Hu and An Pan, PhD, professor of epidemiology at the School of Public Health, Tongji Medical College, Huazhong University of Science and Technology in Wuhan, Hubei, China, and colleagues analyzed data from 88 prospective studies that reported the risk for type 2 diabetes by baseline smoking status, with 5,898,795 participants and 295,446 incident cases of type 2 diabetes. Researchers used calculated pooled RRs to analyze the link between smoking status and risk for type 2 diabetes.

Researchers found that participants who identified as current smokers had a pooled RR of 1.37 (95% CI, 1.33-1.42) vs. nonsmokers; former smokers had a pooled RR of 1.14 (95% CI, 1.1-1.18) vs. nonsmokers; nonsmokers exposed to secondhand smoke had a pooled RR of 1.22 (95% CI, 1.1-1.35).

Researchers also found a dose-response relation for smoking and diabetes risk. Compared with participants who never smoked, those who identified as light smokers had an RR of 1.21 (95% CI, 1.1-1.33), moderate smokers had an RR of 1.34 (95% CI, 1.27-1.41) and heavy smokers had an RR of 1.57 (95% CI, 1.47-1.66).

The risk for diabetes fell as participants quit for longer periods of time. Pooling 10 studies with 1,086,608 participants, researchers found that “new quitters” (within the last 5 years) had an RR of 1.54 (95% CI, 1.36-1.74); middle-term quitters (nonsmokers for 5 to 9 years) had an RR of 1.18 (95% CI, 1.07-1.29) and long-term quitters (at least 10 years) had an RR of 1.11 (95% CI, 1.02-1.2).

“Despite the global efforts to combat the tobacco epidemic, cigarette use remains the leading cause of mortality and morbidity worldwide,” Pan said in a press release. “This study underscores the importance of implementing and enforcing the provisions of the WHO Framework Convention on Tobacco Control. The smoke-free policies can provide protections for nonsmokers and may lead to increased successful cessation in smokers.” – by Regina Schaffer

Disclosure: The researchers report no relevant financial disclosures.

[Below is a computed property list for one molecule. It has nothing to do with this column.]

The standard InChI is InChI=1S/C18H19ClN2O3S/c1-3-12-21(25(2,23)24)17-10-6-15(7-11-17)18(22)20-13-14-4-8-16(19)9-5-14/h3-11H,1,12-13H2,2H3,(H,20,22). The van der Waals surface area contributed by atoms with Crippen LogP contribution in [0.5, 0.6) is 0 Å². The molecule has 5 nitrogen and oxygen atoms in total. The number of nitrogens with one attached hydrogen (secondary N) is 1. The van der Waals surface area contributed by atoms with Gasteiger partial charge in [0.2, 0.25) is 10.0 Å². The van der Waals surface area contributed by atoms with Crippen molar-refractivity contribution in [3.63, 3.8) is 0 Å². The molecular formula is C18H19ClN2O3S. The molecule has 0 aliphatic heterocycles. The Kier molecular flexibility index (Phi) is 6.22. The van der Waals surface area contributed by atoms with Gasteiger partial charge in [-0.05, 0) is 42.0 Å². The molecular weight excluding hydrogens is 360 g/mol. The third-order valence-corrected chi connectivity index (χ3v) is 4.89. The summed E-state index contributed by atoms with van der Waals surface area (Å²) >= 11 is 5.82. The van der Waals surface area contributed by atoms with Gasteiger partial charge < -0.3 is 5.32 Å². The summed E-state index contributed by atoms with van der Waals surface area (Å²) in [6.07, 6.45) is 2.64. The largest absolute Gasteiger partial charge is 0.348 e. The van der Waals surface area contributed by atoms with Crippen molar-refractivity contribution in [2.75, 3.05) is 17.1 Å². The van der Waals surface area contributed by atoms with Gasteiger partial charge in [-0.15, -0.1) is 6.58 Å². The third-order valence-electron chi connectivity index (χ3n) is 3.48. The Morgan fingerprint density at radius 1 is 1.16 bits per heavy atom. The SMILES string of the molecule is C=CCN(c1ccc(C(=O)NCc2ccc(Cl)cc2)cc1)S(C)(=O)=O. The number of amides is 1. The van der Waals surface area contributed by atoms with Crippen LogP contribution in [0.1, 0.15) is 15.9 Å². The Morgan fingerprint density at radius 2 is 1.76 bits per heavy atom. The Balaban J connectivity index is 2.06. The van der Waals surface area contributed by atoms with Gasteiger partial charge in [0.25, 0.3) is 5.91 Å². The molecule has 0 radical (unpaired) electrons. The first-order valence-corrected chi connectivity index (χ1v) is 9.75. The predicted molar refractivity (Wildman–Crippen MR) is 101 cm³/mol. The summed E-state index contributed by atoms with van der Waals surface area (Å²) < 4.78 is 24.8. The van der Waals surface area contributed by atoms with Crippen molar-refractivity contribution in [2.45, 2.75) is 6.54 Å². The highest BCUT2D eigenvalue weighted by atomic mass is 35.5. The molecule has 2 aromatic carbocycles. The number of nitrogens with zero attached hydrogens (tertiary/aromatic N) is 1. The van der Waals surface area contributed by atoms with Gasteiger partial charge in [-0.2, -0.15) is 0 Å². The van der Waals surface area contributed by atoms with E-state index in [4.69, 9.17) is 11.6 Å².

Perspective
    Deborah Lycett

    Deborah Lycett

    Pan and colleagues have conducted an important review that is much needed, particularly with the evidence mounting regarding the impact of smoking cessation on diabetes risk and glycemic control. Methodologically, this was an excellent study with comprehensive search terms, the inclusion of only high quality prospective studies, thorough statistical analysis and consideration of publication bias; I feel confident in the study’s findings. However, I am disappointed with the way the 54% increased risk for developing type 2 diabetes, within the first 5 years of quitting smoking, was presented and interpreted. This increased risk is on par with those who had the highest increase in risk (57%) and smoked the greatest number of cigarettes a day. I felt the impact and significance of this finding, which is perhaps the most controversial one in the study, was not made clear and could be easily missed. While this increased risk is temporary, and I would not want to detract from the positive health message that the long-term benefits of smoking cessation are undeniable, the first 5 years of quitting present an important window whereby targeted diabetes prevention may be extremely important. This point and many others are addressed in a well-written discussion, but I fear that readers may have to look a little too hard to find them. I would have liked to have seen the 10% increased risk for developing diabetes during the first 5 years of quitting compared with continuing to smoke made clearer, so that appropriate support can be provided to patients during this time.

    • Deborah Lycett, PhD, PGCHE, FHEA, MBDA, RD, BSc
    • Principal lecturer, faculty of health and life sciences Coventry University, UK

    Disclosures: Lycett reports no relevant financial disclosures.